Turning Your Ideas and Products into Cash
Sometimes you just have to get out and sell it!
When Dave Hoffman came to me for a consultation he needed advice on his invention. Dave had designed and built a wireless dial measurement indicator. Like most engineers (including myself) he was critical of his prototype, he wanted it to have better accuracy. I suggested that he add an attractive label to the digital display and that he have JD Sanders
market the product. That’s when I found out he had ten working prototypes and I suggested he sell them all.
has great marketing skills and in addition he worked at Cromwell Tools for two decades and had a ton of contacts in that arena. Dave had his invention written up in Machine Design and it was off to the races.
Parker Hannifin, Babcock & Wilcox, JJB Engineering, Ansco CNC Specialists, Cornwell Tools and Standard Engineering Group, all of the Akron, Ohio, area, Schoeller–Bleckmann Energy Services, Grayledge Pump & Industrial LLC, Logan Machine Company and GM Lordstown, Ohio, are currently using the wireless test indicator.
The ironic thing is that if Dave had not reached out to others, his prototypes would be sitting on a shelf gathering dust.
November 18, 2010
Patent and Trademark Attorneys
The Machine Design article follow:
October 21, 2010 Article from Machine Design – Wireless Test Indicator
Ohio Inventor and Client
Inventor’s Corner: A wireless test indicator from Dave Hoffman of Hagenhoff LLC
Wireless test indicator measures blind holes
October 21, 2010
by: Leslie Gordon
Our new column Inventor’s Corner showcases inventions that engineers have cooked-up in their spare time.
The wireless test indicator is designed to help toolmakers and lab technicians make accurate remote measurements. The idea comes from Dave Hoffman of Hagenhoff LLC, Canton, Ohio. The patented “Vyndicator” consists of two pieces, a stylus (sensor) and a receiver (display). The invention works something like a dial indicator but it is far more versatile because of the detached stylus. The device has a measurement range of 0.200 in. — five times that of a normal test indicator — and a transmission range of 30 ft.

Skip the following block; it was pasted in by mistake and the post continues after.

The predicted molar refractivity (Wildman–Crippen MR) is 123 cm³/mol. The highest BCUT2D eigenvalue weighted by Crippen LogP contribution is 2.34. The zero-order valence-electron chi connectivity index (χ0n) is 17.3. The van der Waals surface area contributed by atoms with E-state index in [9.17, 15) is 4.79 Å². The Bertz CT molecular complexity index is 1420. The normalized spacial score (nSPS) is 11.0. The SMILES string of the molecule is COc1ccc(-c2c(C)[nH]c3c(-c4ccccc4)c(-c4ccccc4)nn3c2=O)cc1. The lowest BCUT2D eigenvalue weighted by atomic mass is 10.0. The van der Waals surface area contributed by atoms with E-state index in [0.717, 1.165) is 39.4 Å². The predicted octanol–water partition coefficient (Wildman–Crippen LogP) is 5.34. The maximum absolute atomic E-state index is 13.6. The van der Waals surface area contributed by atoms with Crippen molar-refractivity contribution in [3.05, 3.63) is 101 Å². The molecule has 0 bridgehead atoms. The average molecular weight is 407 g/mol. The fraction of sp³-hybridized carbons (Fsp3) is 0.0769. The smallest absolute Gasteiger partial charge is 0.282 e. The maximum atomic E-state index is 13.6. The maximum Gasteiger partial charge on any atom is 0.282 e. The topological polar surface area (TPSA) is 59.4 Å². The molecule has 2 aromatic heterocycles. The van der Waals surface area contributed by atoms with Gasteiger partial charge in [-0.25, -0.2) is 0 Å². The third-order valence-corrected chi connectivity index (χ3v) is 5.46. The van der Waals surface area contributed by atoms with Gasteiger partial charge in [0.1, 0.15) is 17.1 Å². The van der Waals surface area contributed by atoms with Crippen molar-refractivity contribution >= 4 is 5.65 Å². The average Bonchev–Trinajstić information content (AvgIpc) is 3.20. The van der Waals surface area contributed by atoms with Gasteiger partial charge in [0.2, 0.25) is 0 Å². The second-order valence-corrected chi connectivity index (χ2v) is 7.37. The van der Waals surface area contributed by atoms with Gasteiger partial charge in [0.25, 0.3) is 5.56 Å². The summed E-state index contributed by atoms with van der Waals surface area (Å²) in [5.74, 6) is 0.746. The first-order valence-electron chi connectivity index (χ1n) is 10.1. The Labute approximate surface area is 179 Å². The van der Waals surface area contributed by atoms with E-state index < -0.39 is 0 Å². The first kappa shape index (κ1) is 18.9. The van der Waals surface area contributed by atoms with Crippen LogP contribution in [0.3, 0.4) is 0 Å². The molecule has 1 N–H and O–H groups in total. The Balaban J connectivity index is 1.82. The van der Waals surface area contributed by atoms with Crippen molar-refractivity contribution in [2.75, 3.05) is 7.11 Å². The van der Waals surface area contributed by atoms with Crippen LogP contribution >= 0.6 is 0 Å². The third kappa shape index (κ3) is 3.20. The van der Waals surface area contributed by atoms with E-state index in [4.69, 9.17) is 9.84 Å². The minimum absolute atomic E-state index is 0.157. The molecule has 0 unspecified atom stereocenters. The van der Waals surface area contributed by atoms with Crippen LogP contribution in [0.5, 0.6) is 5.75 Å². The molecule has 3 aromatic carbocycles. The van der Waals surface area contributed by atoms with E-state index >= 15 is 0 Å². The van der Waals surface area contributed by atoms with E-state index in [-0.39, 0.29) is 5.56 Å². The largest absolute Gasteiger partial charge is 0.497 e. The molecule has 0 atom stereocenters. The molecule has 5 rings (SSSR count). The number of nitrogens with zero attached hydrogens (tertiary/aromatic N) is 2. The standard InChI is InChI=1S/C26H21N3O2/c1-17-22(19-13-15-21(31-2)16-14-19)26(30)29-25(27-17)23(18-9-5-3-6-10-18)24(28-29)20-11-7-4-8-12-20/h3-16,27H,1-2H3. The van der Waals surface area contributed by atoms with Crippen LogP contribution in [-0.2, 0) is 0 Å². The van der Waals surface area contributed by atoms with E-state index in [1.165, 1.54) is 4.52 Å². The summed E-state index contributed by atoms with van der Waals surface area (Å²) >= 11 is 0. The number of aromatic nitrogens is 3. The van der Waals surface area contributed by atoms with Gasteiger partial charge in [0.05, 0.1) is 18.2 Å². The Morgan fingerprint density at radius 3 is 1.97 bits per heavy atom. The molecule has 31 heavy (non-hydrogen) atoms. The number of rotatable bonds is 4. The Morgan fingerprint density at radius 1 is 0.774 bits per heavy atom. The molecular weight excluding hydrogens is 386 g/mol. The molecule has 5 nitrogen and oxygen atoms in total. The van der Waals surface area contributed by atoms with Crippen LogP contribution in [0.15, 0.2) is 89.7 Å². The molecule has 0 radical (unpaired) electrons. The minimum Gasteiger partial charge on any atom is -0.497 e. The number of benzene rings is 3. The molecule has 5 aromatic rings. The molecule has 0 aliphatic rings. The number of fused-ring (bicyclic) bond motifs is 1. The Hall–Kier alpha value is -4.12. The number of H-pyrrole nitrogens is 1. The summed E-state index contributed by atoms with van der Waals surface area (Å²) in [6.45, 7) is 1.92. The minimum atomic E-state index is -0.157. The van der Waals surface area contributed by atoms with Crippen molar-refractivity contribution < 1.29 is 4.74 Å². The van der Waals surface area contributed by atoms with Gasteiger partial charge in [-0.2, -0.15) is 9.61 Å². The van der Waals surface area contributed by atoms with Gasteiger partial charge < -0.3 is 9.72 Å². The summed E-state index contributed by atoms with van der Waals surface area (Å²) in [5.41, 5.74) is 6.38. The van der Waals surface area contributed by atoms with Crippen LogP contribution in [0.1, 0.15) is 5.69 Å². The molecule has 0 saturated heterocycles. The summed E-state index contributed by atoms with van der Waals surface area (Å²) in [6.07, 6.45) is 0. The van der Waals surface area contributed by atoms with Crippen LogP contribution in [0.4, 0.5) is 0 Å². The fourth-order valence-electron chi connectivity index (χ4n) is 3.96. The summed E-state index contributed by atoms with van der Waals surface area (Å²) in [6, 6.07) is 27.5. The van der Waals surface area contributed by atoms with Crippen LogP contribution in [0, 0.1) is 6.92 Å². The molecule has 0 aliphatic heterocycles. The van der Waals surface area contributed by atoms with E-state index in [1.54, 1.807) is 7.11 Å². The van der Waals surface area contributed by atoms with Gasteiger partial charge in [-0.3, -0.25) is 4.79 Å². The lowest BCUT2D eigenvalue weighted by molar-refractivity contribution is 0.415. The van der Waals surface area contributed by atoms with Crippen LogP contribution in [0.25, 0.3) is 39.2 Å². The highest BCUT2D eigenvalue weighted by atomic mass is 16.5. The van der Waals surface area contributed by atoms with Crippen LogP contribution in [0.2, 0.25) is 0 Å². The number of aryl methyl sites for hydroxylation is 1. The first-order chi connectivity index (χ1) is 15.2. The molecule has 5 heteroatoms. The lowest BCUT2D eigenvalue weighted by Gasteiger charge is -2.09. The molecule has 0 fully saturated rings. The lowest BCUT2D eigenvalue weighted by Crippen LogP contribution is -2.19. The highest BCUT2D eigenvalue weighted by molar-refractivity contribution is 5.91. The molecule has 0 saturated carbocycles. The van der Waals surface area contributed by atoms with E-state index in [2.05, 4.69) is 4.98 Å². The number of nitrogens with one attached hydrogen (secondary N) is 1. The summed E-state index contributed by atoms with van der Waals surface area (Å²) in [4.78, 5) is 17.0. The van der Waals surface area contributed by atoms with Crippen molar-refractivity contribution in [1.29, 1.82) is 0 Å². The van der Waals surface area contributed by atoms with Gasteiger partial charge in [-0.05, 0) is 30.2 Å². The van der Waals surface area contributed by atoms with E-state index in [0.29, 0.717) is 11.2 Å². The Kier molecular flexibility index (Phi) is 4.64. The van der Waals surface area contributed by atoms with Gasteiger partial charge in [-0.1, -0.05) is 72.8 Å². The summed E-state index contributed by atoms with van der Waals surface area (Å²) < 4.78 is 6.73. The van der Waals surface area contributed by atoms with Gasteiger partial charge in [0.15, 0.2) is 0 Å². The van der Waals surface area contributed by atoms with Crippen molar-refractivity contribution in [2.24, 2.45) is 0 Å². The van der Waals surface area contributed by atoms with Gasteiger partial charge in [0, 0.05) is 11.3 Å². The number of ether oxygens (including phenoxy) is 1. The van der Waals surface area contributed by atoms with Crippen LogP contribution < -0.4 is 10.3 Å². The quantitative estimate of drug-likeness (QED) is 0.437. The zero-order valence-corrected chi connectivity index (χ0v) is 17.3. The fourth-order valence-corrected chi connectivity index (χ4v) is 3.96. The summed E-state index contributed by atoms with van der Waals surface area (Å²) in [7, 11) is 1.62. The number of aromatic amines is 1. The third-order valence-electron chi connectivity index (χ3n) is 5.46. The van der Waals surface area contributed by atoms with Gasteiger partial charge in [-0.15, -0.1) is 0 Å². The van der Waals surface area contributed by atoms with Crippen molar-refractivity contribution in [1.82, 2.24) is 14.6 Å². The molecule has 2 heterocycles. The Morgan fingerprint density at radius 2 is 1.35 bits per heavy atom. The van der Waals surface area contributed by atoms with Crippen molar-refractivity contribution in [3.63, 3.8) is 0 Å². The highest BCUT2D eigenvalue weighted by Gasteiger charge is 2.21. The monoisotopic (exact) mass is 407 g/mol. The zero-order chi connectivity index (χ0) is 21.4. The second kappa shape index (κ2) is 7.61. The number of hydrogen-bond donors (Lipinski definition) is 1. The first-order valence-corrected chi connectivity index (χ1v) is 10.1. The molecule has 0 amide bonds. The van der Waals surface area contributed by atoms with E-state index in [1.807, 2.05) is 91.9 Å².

The stylus unit (transmitter) contains a microprocessor that is connected to a linear sensor. The transmitter sends signals in packets to the receiver. The display unit (receiver) uses a second microprocessor that captures and decodes the signals. Signal packets contain data that describe the movement of the stylus. The receiver microprocessor decodes and displays the movement on an organic LED (OLED) display. Besides a digital readout, the display features a horizontal bar that expands and contracts to represent the movement and amount travel of the stylus.
The wireless test indicator can reduce the amount of time spent in tasks such as centering a part on a milling machine. In addition, the device can serve in areas where it is dangerous for personnel to make measurements. The indicator also lets users take readings in locations where a traditional dial indicator would not be visible, as in a bore.
Before the invention, machinists often had to use creative methods to get a dial indicator to the location to be measured, especially in blind areas or places where a dial indicator is rotated out of view. Hoffman says he got the idea while watching a machinist do involved and time-consuming measurements using a standard test indicator (a tiny dial indicator). “The thought popped into my mind that there should be an easier way to make these measurements,” he says. Are you (or do you know) an engineer who has come up with a sophisticated invention in your spare time? Want to get your idea showcased in Machine Design magazine? Contact firstname.lastname@example.org or (216) 931-9242.© 2010 Penton Media, Inc.
Contact: Dave Hoffman
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